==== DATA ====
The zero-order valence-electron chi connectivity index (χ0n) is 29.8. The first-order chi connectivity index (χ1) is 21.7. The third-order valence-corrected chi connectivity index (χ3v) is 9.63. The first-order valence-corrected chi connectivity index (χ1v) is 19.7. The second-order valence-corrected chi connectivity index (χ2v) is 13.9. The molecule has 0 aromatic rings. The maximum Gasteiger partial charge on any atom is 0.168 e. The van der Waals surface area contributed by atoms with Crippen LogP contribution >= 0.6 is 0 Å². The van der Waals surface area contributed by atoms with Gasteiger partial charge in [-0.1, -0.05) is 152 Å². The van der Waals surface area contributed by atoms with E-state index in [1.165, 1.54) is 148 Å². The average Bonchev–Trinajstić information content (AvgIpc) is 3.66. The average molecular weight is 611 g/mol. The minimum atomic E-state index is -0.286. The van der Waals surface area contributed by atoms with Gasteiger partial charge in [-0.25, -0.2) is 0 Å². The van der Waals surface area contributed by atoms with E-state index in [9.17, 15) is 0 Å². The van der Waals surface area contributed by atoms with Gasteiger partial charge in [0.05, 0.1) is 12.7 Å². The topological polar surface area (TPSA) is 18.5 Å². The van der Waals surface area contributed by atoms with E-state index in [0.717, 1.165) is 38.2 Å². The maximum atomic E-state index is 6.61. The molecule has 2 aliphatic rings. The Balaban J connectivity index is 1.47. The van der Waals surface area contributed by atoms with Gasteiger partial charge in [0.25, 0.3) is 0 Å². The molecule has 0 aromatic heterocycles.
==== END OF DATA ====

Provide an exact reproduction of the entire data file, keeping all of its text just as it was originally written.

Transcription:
The zero-order valence-electron chi connectivity index (χ0n) is 29.8. The first-order chi connectivity index (χ1) is 21.7. The third-order valence-corrected chi connectivity index (χ3v) is 9.63. The first-order valence-corrected chi connectivity index (χ1v) is 19.7. The second-order valence-corrected chi connectivity index (χ2v) is 13.9. The molecule has 0 aromatic rings. The maximum Gasteiger partial charge on any atom is 0.168 e. The van der Waals surface area contributed by atoms with Crippen LogP contribution >= 0.6 is 0 Å². The van der Waals surface area contributed by atoms with Gasteiger partial charge in [-0.1, -0.05) is 152 Å². The van der Waals surface area contributed by atoms with E-state index in [1.165, 1.54) is 148 Å². The average Bonchev–Trinajstić information content (AvgIpc) is 3.66. The average molecular weight is 611 g/mol. The minimum atomic E-state index is -0.286. The van der Waals surface area contributed by atoms with Gasteiger partial charge in [-0.25, -0.2) is 0 Å². The van der Waals surface area contributed by atoms with E-state index in [9.17, 15) is 0 Å². The van der Waals surface area contributed by atoms with Gasteiger partial charge in [0.05, 0.1) is 12.7 Å². The topological polar surface area (TPSA) is 18.5 Å². The van der Waals surface area contributed by atoms with E-state index in [0.717, 1.165) is 38.2 Å². The maximum atomic E-state index is 6.61. The molecule has 2 aliphatic rings. The Balaban J connectivity index is 1.47. The van der Waals surface area contributed by atoms with Gasteiger partial charge in [0.25, 0.3) is 0 Å². The molecule has 0 aromatic heterocycles.